Air travels from the external environment all the way through to your alveoli, where blood meets up with it through the capillaries. Blood exchange occurs here. The process of which a person takes one breath is called the respiratory cycle.
First, air enters your body either through your nose or your mouth, where it is then held in your nasal cavity/oral cavity. Once inside the nasal cavity, the air passes through the nasal conchae. As it travels, the air makes rapid swirls of movement in order to cause small particles in the air to stick to mucus. It is also humidified, filtered, and warmed.
The pharynx is a pathway in which both air and food travel, henceforth it is an important passage for the digestive and respiratory tracts. The pharynx is divided into three different parts-- the nasopharynx, the oropharynx, and the laryngopharynx. The nasopharynx is located at the back of the nasal cavity, and it is the uppermost part of the pharynx. In between the nasopharynx and the laryngopharynx is the oropharynx, which extends between the soft palate and the base of the tongue. The laryngopharynx is the extension of tissue between the hyoid and the entrance to the esophagus. It is the lowermost part of the pharynx and is the main entrance to the digestive tract.
After the air has passed through the pharynx, it then proceeds through to the larynx where it comes into contact with the glottis, a narrow opening that leads into the trachea. The larynx is also known as your voice box, from which sound is produced. Many structures within your larynx include the epiglottis (above the glottis), vocal cords,
Air travels through the trachea before it reaches the lungs. The trachea can also be referred to as the windpipe. It attaches to the cartilage located in your throat, from where it then travels downward before it breaks off into two primary bronchi.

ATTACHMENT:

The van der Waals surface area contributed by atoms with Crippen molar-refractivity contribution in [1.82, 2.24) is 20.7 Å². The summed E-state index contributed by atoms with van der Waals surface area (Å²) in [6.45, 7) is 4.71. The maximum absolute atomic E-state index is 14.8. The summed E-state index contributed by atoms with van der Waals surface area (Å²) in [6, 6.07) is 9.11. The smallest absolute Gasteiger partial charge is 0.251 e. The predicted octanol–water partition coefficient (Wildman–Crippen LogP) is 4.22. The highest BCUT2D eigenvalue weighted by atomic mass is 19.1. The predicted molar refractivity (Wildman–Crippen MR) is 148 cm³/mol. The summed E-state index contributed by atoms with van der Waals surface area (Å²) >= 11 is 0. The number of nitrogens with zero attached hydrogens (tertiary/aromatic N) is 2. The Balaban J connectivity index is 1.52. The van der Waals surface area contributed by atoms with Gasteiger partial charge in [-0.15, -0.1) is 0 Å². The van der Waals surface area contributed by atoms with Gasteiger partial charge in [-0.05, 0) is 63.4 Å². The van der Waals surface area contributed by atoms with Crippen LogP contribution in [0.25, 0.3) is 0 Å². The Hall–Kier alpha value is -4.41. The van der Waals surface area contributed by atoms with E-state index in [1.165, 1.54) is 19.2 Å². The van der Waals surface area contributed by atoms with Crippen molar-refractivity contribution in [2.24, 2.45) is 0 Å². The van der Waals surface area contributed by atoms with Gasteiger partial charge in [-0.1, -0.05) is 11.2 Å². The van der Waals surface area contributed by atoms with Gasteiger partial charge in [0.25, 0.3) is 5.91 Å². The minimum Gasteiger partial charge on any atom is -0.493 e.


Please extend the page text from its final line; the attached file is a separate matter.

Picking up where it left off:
There are two primary bronchi that branch off from the trachea. These structures are referred to as the right and left primary bronchi. Their layout is very similar to that of the trachea, with C-shaped rings encircling them to give them their structure, as well as cartilage to make it more easily moveable. The primary bronchi branch off into what is known as the bronchial tree, where air passes through the secondary bronchi which enters the lobes within the lungs. These bronchi are even more flexible than the primary. After air passes through the secondary bronchi, it then reaches the tertiary bronchi, which are even smaller pathways.
Bronchioles are the finest conducting pathways within the respiratory system. These bronchioles are the last passageway for air before it reaches the alveoli, where it then is combined with blood that is first pumped back to the heart, and then circulated throughout the rest of the body.
The alveoli are the areas within the lungs where the oxygen is transferred into the blood in exchange for carbon dioxide. In other words, this is where the gas exchange takes place. The air travels through the alveolar ducts into the alveolar sac where it is met with capillary networks. Air is diffused into the blood through a complicated series of chemical reactions. This is how fresh air replaces the air that has already been used. People with pneumoconiosis have trouble breathing due to coal dust building up in the alveoli, which clogs the alveolar sacs. This makes it harder to breath because blood cannot get a sufficient concentration of oxygen to receive nutrients.